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Problem: How to store an integer value in a char type column in SQL?

For instance,

... SET x=43 ... 

gives x="4" when x is of type char. But I want x=43.

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closed as not a real question by Mahmoud Gamal, marc_s, Druid, hims056, Graviton Sep 6 '12 at 10:03

It's difficult to tell what is being asked here. This question is ambiguous, vague, incomplete, overly broad, or rhetorical and cannot be reasonably answered in its current form. For help clarifying this question so that it can be reopened, visit the help center.If this question can be reworded to fit the rules in the help center, please edit the question.

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please do some research, before asking this kind of questions –  Andreas Rohde Sep 5 '12 at 11:34
    
I tried much, nothing works. for instance "CAST(43,CHAR)". I am searching and searching, and loose much time. Stackoverflow could also serve as a database for standard problems. Maybe you are an expert in SQL. Every question can be answered by oneself with standard literature and thinking and time. Maybe you found a own forum: elite-stackoverflow. –  Ewrt Wert Sep 5 '12 at 12:18
    
The problem is that you're trying to store an int in a char column, not that it isn't working the way you want. If you need to store integers, do so in an int column. –  Esoteric Screen Name Sep 5 '12 at 14:59
    
thanks. but I want to avoid to consume too much memory. As I see, int uses 11 bytes. I could use a short int in mysql. But even here I saw, that an int with 65536 states consumes 5 bytes. I solved it now by simply casting in php, and then store this char. –  Ewrt Wert Sep 5 '12 at 17:31
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The reason an int uses more space is that it stores more data. You can't just stick any size thing in any size cubbyhole. And those numbers after the field type aren't byte sizes; they're field widths -- basically, the max number of chars in a string, or for a number, the number of digits that field's underlying data type will be able to represent. An int is 4 bytes internally, plus possibly a bit for special purposes (like nulls). But nowhere near 11 bytes. And a short int (with "up to 65536 states") takes 2. –  cHao Sep 5 '12 at 20:00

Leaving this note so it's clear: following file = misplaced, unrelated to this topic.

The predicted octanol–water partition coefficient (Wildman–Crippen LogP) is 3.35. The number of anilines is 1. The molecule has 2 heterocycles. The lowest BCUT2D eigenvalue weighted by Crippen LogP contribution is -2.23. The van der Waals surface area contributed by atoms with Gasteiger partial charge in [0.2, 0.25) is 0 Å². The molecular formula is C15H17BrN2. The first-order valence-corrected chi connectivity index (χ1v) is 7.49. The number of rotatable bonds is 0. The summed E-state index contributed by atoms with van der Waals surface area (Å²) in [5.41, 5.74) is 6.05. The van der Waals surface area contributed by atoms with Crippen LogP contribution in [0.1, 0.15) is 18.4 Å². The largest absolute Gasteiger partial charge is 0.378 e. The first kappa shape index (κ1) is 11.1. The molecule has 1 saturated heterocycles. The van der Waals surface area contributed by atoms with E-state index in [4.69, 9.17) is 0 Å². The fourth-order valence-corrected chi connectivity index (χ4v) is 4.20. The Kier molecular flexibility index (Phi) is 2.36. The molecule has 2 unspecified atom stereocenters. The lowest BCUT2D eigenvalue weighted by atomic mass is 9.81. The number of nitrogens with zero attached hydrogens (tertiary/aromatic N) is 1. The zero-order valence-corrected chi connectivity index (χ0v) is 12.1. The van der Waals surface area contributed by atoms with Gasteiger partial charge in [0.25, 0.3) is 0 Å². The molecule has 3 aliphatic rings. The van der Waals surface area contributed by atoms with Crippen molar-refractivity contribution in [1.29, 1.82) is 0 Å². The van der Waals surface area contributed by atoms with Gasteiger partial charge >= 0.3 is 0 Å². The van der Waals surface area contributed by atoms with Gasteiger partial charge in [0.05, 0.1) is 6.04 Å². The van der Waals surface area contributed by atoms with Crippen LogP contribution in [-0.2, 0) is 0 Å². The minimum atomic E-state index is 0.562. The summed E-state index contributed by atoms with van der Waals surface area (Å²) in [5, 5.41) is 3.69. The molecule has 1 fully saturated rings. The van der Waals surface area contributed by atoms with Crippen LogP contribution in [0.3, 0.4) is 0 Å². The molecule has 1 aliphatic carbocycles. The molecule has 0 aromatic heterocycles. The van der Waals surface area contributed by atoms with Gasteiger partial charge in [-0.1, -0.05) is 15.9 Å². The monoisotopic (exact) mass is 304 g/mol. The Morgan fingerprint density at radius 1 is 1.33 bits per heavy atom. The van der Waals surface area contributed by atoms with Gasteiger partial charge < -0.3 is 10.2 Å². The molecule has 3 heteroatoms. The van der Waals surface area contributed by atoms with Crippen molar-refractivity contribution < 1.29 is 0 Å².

4 Answers 4

I think perhaps this is basically what you are after, but as the others have commented you need to be more specific about your question:

The following will convert any one or 2 digit number to 2 characters.

select right('0' + convert(varchar(2), 1), 2)
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The only way to prevent this kind of questions, is not to answer it –  Andreas Rohde Sep 5 '12 at 11:39
    
Thanks. But I do not quite understand how to use it. Where is my x and where my integer value I want to store, say y ? –  Ewrt Wert Sep 5 '12 at 11:42
    
By the way, you misunderstood my question. I want to store an integer (256 possible states) into 1 char. –  Ewrt Wert Sep 5 '12 at 17:49

If x is a char, don't store ints in it. You don't have enough data to justify the casting acrobatics that it requires in order to save a byte or two per row, and it's wrongheaded anyway. Those are characters in that char field, and may well become some other value entirely when character sets and encodings get involved. (And if you happen to be using UTF-8, the DB might not even let you stick any value over 128 in there -- char codes over 128 require at least two bytes to store, and you don't have two bytes.)

Use a more appropriate data type...like, say, tinyint. In most respectable database servers, that will be stored in one byte, just like a char.

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try it with quotes:

set x='43'
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thanks. already tried, did not work. –  Ewrt Wert Sep 5 '12 at 11:47

If you use PHP, you may cast your value 43 with PHP (with the cast function chr()).

So write

... SET x='" . chr(43) . "' ...
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